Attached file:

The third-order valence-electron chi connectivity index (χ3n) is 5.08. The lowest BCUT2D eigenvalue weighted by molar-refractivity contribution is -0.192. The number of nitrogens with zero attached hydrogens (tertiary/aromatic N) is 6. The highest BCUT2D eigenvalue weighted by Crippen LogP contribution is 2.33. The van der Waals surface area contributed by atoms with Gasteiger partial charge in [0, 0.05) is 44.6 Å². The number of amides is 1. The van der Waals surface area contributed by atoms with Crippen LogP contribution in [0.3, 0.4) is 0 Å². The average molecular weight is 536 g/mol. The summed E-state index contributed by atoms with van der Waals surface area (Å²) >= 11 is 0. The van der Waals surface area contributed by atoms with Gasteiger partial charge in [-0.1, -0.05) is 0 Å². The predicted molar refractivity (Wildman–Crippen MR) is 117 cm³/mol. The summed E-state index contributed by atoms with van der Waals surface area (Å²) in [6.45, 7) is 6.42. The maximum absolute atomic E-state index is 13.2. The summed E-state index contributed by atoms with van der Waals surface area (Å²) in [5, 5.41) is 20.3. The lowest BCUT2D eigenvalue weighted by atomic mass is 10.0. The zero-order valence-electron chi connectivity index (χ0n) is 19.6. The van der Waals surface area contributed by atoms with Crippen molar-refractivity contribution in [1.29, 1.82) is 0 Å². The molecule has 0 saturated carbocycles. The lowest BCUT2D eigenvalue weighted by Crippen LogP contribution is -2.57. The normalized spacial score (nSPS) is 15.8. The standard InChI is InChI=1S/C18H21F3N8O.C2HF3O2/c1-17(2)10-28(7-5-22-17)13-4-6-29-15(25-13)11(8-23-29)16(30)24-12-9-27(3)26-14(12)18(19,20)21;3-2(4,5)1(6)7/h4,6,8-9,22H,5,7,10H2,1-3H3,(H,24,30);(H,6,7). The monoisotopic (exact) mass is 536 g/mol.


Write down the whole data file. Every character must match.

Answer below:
The third-order valence-electron chi connectivity index (χ3n) is 5.08. The lowest BCUT2D eigenvalue weighted by molar-refractivity contribution is -0.192. The number of nitrogens with zero attached hydrogens (tertiary/aromatic N) is 6. The highest BCUT2D eigenvalue weighted by Crippen LogP contribution is 2.33. The van der Waals surface area contributed by atoms with Gasteiger partial charge in [0, 0.05) is 44.6 Å². The number of amides is 1. The van der Waals surface area contributed by atoms with Crippen LogP contribution in [0.3, 0.4) is 0 Å². The average molecular weight is 536 g/mol. The summed E-state index contributed by atoms with van der Waals surface area (Å²) >= 11 is 0. The van der Waals surface area contributed by atoms with Gasteiger partial charge in [-0.1, -0.05) is 0 Å². The predicted molar refractivity (Wildman–Crippen MR) is 117 cm³/mol. The summed E-state index contributed by atoms with van der Waals surface area (Å²) in [6.45, 7) is 6.42. The maximum absolute atomic E-state index is 13.2. The summed E-state index contributed by atoms with van der Waals surface area (Å²) in [5, 5.41) is 20.3. The lowest BCUT2D eigenvalue weighted by atomic mass is 10.0. The zero-order valence-electron chi connectivity index (χ0n) is 19.6. The van der Waals surface area contributed by atoms with Crippen molar-refractivity contribution in [1.29, 1.82) is 0 Å². The molecule has 0 saturated carbocycles. The lowest BCUT2D eigenvalue weighted by Crippen LogP contribution is -2.57. The normalized spacial score (nSPS) is 15.8. The standard InChI is InChI=1S/C18H21F3N8O.C2HF3O2/c1-17(2)10-28(7-5-22-17)13-4-6-29-15(25-13)11(8-23-29)16(30)24-12-9-27(3)26-14(12)18(19,20)21;3-2(4,5)1(6)7/h4,6,8-9,22H,5,7,10H2,1-3H3,(H,24,30);(H,6,7). The monoisotopic (exact) mass is 536 g/mol.